Speed & Sprocket Cycle Works: Maintaining a human connection
Sean Condon, owner of Speed & Sprocket Cycle Works, will be joining our blog to offer bicycle maintenance and cycling tips leading up to the 5th Annual Will Bike 4 Food on Sunday, September 27.
Bicycle mechanic Sean Condon loves getting to know new people. For the past two years, his business, Speed & Sprocket Cycle Works, has sponsored Will Bike 4 Food. Each year he meets countless riders while making free pre-ride adjustments to their bikes before they hit the road. For Sean, being involved with WB4F is a way to give back, meet riders both new and experienced, and grow the cycling community in Western Massachusetts. His approach to bike maintenance makes getting your bike repaired a more personal experience.
A West Springfield native, Sean has spent most of his life in the Pioneer Valley. His first experience with cycling was in college when he began working in the cycling department of a sporting goods store. Despite having no prior cycling experience, he learned the ins-and-outs of repairing and riding bikes quickly. Soon he was mountain biking through the beautiful trails of Western Massachusetts. A move to Boston expanded his interest to road riding as Sean found it easier to get around the city by bike. He loved the challenge of going up hills, riding farther than he thought he could, and improving his speed.
Upon returning to Western Massachusetts, he wanted to share his passion for the sport and began volunteering at the Holyoke Urban Bike Shop (HUBS). HUBS is a program at the Holyoke YMCA which teaches bicycle maintenance. As part of the HUBS “Earn a Bike” program, Sean taught youth how to deconstruct and repair a bicycle. Once the student restored the bike to working condition it became theirs. It was while volunteering there that he met Liz, a fellow bike mechanic who worked at the Y. The two are now married and together founded Speed & Sprocket Cycle Works with the vision of a friendly, stress-free bicycle repair experience.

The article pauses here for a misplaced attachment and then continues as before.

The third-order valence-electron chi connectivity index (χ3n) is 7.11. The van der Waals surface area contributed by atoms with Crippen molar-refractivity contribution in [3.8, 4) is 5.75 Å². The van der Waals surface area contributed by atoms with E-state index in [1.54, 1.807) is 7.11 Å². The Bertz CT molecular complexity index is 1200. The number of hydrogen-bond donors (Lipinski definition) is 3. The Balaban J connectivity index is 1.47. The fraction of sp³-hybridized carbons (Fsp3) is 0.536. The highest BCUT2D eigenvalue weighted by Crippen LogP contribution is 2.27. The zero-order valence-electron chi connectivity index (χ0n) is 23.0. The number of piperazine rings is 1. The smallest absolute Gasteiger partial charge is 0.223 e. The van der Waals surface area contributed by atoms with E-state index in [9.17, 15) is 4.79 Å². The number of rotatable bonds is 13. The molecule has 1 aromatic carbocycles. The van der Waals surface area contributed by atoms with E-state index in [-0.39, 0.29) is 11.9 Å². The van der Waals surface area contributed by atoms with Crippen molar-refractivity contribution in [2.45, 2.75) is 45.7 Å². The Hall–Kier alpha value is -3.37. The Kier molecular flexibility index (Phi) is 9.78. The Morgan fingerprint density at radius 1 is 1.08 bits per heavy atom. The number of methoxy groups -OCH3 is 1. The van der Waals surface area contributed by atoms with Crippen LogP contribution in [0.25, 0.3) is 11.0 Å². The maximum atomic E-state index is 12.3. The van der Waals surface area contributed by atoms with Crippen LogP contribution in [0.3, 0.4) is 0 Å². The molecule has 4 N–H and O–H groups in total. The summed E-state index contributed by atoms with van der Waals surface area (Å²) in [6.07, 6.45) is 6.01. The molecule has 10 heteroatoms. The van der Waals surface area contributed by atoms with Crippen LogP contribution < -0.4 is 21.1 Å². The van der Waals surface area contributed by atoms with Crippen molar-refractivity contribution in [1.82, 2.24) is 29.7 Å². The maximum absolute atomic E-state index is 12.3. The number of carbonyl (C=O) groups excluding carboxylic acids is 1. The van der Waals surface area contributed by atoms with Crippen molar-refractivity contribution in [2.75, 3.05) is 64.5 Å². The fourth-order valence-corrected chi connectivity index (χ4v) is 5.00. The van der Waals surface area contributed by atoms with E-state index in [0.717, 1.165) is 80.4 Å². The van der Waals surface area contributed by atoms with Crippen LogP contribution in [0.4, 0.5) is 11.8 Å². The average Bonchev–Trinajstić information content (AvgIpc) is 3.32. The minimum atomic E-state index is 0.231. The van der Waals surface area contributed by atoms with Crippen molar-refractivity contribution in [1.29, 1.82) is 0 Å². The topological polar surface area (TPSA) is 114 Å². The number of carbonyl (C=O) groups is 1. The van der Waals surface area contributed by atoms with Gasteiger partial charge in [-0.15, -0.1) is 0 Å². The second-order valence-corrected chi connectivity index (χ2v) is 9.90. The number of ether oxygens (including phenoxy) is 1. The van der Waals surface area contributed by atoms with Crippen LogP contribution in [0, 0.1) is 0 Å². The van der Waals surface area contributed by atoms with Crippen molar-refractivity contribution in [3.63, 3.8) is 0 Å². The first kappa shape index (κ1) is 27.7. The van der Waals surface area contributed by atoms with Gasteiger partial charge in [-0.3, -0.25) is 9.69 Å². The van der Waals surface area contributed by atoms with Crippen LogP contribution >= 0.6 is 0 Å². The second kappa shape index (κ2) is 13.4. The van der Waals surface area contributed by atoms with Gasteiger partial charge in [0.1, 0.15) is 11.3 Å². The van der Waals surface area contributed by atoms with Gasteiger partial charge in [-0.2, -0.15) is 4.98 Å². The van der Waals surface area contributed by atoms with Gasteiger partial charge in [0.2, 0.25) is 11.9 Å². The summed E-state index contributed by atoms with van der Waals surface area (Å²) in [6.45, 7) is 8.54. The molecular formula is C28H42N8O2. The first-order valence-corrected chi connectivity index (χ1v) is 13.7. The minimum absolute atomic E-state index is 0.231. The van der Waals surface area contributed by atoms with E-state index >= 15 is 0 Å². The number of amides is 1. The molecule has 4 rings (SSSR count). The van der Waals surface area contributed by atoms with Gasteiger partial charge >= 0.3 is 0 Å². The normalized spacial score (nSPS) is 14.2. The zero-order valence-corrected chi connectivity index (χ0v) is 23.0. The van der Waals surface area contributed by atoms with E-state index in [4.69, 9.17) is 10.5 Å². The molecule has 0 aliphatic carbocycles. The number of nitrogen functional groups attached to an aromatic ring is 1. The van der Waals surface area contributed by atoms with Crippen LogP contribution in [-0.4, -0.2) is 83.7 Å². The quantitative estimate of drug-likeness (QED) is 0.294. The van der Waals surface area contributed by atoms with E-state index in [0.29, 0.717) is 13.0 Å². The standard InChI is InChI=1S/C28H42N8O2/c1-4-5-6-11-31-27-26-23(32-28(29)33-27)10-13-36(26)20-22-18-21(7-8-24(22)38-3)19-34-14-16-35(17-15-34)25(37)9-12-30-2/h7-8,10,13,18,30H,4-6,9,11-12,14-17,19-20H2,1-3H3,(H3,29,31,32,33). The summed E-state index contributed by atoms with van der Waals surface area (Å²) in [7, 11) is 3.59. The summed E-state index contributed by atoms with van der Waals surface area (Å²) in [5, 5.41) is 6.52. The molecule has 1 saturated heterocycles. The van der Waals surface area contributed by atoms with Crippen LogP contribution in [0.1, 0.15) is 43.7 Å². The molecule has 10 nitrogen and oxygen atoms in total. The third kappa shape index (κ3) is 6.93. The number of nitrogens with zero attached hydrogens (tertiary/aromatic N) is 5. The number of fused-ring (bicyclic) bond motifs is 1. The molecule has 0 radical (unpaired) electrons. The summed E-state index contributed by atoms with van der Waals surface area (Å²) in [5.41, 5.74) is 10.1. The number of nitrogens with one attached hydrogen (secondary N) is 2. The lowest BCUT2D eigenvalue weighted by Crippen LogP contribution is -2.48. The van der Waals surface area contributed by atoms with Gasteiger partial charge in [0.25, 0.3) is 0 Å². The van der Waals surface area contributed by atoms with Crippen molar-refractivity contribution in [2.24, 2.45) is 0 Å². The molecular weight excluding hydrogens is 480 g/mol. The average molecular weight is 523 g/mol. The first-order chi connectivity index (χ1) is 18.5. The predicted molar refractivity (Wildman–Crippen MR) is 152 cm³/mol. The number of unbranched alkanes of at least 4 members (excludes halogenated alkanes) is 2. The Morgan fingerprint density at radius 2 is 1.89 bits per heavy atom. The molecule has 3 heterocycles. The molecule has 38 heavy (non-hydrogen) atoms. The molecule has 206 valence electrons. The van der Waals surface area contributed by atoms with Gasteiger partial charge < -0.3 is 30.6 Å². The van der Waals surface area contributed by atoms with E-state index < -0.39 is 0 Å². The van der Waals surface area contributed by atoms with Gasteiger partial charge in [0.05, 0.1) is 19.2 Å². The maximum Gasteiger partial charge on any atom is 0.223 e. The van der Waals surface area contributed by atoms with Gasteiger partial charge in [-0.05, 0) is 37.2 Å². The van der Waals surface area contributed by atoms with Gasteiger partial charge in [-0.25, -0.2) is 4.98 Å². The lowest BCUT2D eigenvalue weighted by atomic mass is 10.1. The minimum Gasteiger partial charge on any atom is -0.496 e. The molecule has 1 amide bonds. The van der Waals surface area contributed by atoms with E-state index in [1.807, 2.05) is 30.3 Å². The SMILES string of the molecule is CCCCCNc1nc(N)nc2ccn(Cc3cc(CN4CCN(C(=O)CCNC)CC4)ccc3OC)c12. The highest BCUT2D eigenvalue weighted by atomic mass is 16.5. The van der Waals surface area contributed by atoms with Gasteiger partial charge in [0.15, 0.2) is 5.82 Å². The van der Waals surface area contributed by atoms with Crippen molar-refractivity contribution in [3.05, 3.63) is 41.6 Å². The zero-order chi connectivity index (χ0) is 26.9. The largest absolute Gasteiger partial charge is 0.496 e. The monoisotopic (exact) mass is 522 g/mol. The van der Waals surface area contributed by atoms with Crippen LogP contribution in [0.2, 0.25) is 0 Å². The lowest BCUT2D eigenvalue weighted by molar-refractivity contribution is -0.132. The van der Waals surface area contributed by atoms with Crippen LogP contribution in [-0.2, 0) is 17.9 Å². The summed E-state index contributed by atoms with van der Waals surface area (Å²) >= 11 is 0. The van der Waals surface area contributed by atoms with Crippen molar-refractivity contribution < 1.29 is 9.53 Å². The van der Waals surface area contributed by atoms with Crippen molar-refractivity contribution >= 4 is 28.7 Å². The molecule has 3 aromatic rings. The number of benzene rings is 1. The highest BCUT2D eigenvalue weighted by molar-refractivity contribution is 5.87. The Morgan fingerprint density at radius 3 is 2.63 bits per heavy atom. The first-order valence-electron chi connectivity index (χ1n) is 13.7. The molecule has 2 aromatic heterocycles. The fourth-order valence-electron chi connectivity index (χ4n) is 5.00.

Speed & Sprocket is a mobile shop, which means they come to you, when it’s convenient for you, and make sure that your ride is in great shape on-the-spot. From tune-ups to minor repairs (such as shifting problems or installing new tires), they make sure your ride is road-ready without the worry of picking it up or dropping it off.
“While I enjoyed working in shops, I realized that model doesn’t work for all customers. I wanted to create something more personal and have a more one-on-one connection,” says Sean.
He first learned about WB4F during a visit to The Food Bank to volunteer with his daughter’s Girl Scout troop and inquired how he could get involved. Since then, he has helped riders prepare for take-off, and last year he even organized training rides leading up the event. Much like his maintenance workshops, leading training rides allows Sean to help riders empower themselves to do more.
“One of the riders who came to the training ride was planning on doing the 10-mile route,” explains Sean. ”But after he did the 15-mile training ride, he decided to work towards the 25-mile route. He pushed his boundaries of what he could do and surprised himself.”
Be sure to check back for helpful cycling tips and tricks from Sean every other week in our ‘In The Bank’ blog. And don’t forget to stop by Speed & Sprocket’s booth on September 27 at the 5th Annual Will Bike 4 Food to say hi to Sean, and get your bike one last tune-up.